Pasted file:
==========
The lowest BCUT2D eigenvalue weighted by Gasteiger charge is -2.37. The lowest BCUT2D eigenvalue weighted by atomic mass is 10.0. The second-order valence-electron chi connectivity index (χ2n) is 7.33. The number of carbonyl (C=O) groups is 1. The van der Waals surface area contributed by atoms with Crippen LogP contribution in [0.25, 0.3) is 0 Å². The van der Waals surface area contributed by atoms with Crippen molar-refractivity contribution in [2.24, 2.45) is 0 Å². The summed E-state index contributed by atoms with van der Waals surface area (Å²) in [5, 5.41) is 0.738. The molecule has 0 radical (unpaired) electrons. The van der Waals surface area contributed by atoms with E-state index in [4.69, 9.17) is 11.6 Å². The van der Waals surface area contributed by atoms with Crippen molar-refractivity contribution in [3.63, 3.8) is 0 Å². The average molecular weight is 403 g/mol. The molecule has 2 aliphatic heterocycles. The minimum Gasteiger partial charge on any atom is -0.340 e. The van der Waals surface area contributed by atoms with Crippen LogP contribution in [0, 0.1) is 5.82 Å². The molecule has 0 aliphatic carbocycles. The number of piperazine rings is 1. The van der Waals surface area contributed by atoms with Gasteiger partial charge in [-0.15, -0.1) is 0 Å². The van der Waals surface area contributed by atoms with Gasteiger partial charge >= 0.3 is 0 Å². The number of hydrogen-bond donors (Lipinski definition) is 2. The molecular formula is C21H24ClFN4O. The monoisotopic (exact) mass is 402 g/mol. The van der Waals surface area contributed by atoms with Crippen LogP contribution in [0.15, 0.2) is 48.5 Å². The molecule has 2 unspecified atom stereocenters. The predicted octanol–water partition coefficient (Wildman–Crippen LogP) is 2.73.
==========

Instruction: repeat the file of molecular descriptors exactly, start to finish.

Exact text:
The lowest BCUT2D eigenvalue weighted by Gasteiger charge is -2.37. The lowest BCUT2D eigenvalue weighted by atomic mass is 10.0. The second-order valence-electron chi connectivity index (χ2n) is 7.33. The number of carbonyl (C=O) groups is 1. The van der Waals surface area contributed by atoms with Crippen LogP contribution in [0.25, 0.3) is 0 Å². The van der Waals surface area contributed by atoms with Crippen molar-refractivity contribution in [2.24, 2.45) is 0 Å². The summed E-state index contributed by atoms with van der Waals surface area (Å²) in [5, 5.41) is 0.738. The molecule has 0 radical (unpaired) electrons. The van der Waals surface area contributed by atoms with E-state index in [4.69, 9.17) is 11.6 Å². The van der Waals surface area contributed by atoms with Crippen molar-refractivity contribution in [3.63, 3.8) is 0 Å². The average molecular weight is 403 g/mol. The molecule has 2 aliphatic heterocycles. The minimum Gasteiger partial charge on any atom is -0.340 e. The van der Waals surface area contributed by atoms with Crippen LogP contribution in [0, 0.1) is 5.82 Å². The molecule has 0 aliphatic carbocycles. The number of piperazine rings is 1. The van der Waals surface area contributed by atoms with Gasteiger partial charge in [-0.15, -0.1) is 0 Å². The van der Waals surface area contributed by atoms with Gasteiger partial charge >= 0.3 is 0 Å². The number of hydrogen-bond donors (Lipinski definition) is 2. The molecular formula is C21H24ClFN4O. The monoisotopic (exact) mass is 402 g/mol. The van der Waals surface area contributed by atoms with Crippen LogP contribution in [0.15, 0.2) is 48.5 Å². The molecule has 2 unspecified atom stereocenters. The predicted octanol–water partition coefficient (Wildman–Crippen LogP) is 2.73.